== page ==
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Tuesday, December 05, 2006

Spain investigates Venezuela ETA report

MADRID, Dec 5 (Reuters) - Spain is investigating a report that Venezuela has offered nationality to four wanted ETA guerrillas so they can avoid extradition back home, Interior Minister Alfredo Perez Rubalcaba said on Tuesday.

A report by Spanish news agency Vasco Press said Venezuela had also agreed to pay compensation of more than 325,000 euros ($432,900) for failing to follow proper procedure when it extradited two other ETA members to Spain in 2002.

"I have just spoken to Foreign Minister (Miguel Angel Moratinos) and he is trying to find out what is behind this news story and react appropriately," Rubalcaba told Spanish radio from Brussels.

He did not identify the four people said to have been offered passports.

Venezuela's President Hugo Chavez, a self-styled left-wing revolutionary, has often annoyed other governments for alleged links with illegal armed groups, including Colombian Marxist rebels. Spanish authorities believe ETA members began taking refuge in Venezuela in the 1990s.

But Chavez's government, closely allied to Cuba and a fierce opponent of the United States, has until now had excellent relations with Socialist-led Spain.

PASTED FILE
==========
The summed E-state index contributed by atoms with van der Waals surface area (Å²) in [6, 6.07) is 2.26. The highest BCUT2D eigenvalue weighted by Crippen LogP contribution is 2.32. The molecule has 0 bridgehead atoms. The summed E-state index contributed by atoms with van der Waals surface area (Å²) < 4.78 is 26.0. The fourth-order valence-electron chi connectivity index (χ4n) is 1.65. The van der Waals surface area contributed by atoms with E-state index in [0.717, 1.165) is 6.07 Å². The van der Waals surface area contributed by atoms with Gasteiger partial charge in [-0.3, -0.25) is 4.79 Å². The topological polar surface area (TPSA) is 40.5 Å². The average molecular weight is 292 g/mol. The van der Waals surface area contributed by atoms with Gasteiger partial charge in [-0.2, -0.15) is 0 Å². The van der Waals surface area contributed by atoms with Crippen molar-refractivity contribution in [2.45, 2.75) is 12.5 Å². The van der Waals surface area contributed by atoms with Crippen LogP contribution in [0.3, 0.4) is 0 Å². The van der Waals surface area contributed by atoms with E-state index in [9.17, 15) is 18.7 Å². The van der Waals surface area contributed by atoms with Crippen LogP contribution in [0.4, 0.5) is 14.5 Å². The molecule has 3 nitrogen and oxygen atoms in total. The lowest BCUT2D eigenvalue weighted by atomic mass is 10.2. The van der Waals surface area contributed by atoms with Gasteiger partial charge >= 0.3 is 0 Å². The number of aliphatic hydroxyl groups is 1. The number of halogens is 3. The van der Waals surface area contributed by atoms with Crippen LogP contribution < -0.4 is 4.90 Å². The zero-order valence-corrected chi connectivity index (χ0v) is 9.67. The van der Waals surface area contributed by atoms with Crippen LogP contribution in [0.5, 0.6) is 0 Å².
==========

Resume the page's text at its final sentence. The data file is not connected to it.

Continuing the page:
Venezuela's ambassador to Spain, Arevalo Mendez Romero, told Spanish national radio he could not confirm the nationality offer but that he was aware of a court case brought by relatives of the two men extradited in 2002.

"There is a case at the Inter-American Human Rights Court, which is part of the Organisation of American States, for the supposed illegal removal of these people from Venezuela," Mendez Romero said.

The report comes at a tense moment for the Spanish government's peace process with ETA, which killed more than 800 people in a four-decade struggle for independence of the Basque Country but declared a permanent cease-fire in March.

Spanish Prime Minister Jose Luis Rodriguez Zapatero announced in June that he would start peace talks with ETA but the process has bogged down as regular low-level street violence continues in the northern Basque Country.
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